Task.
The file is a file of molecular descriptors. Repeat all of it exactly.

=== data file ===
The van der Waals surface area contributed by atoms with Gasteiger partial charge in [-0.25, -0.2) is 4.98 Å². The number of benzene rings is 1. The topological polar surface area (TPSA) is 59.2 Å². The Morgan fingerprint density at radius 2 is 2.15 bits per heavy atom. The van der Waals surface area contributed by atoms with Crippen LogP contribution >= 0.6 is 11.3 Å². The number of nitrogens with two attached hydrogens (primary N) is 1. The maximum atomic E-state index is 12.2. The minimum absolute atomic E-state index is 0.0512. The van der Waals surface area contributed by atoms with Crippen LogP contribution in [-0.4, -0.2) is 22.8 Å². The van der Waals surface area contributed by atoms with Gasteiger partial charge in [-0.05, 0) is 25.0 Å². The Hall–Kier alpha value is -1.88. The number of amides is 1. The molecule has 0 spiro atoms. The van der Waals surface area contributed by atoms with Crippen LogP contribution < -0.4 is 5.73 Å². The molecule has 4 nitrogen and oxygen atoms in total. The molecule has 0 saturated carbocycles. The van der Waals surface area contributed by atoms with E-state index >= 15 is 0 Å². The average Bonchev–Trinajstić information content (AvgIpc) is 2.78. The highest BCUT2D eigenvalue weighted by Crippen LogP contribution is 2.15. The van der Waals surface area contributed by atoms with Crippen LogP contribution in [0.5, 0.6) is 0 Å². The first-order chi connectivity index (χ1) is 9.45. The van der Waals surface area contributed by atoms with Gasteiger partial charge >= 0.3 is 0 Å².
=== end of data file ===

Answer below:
The van der Waals surface area contributed by atoms with Gasteiger partial charge in [-0.25, -0.2) is 4.98 Å². The number of benzene rings is 1. The topological polar surface area (TPSA) is 59.2 Å². The Morgan fingerprint density at radius 2 is 2.15 bits per heavy atom. The van der Waals surface area contributed by atoms with Crippen LogP contribution >= 0.6 is 11.3 Å². The number of nitrogens with two attached hydrogens (primary N) is 1. The maximum atomic E-state index is 12.2. The minimum absolute atomic E-state index is 0.0512. The van der Waals surface area contributed by atoms with Crippen LogP contribution in [-0.4, -0.2) is 22.8 Å². The van der Waals surface area contributed by atoms with Gasteiger partial charge in [-0.05, 0) is 25.0 Å². The Hall–Kier alpha value is -1.88. The number of amides is 1. The molecule has 0 spiro atoms. The van der Waals surface area contributed by atoms with Crippen LogP contribution < -0.4 is 5.73 Å². The molecule has 4 nitrogen and oxygen atoms in total. The molecule has 0 saturated carbocycles. The van der Waals surface area contributed by atoms with E-state index >= 15 is 0 Å². The average Bonchev–Trinajstić information content (AvgIpc) is 2.78. The highest BCUT2D eigenvalue weighted by Crippen LogP contribution is 2.15. The van der Waals surface area contributed by atoms with Crippen LogP contribution in [0.5, 0.6) is 0 Å². The first-order chi connectivity index (χ1) is 9.45. The van der Waals surface area contributed by atoms with Gasteiger partial charge >= 0.3 is 0 Å².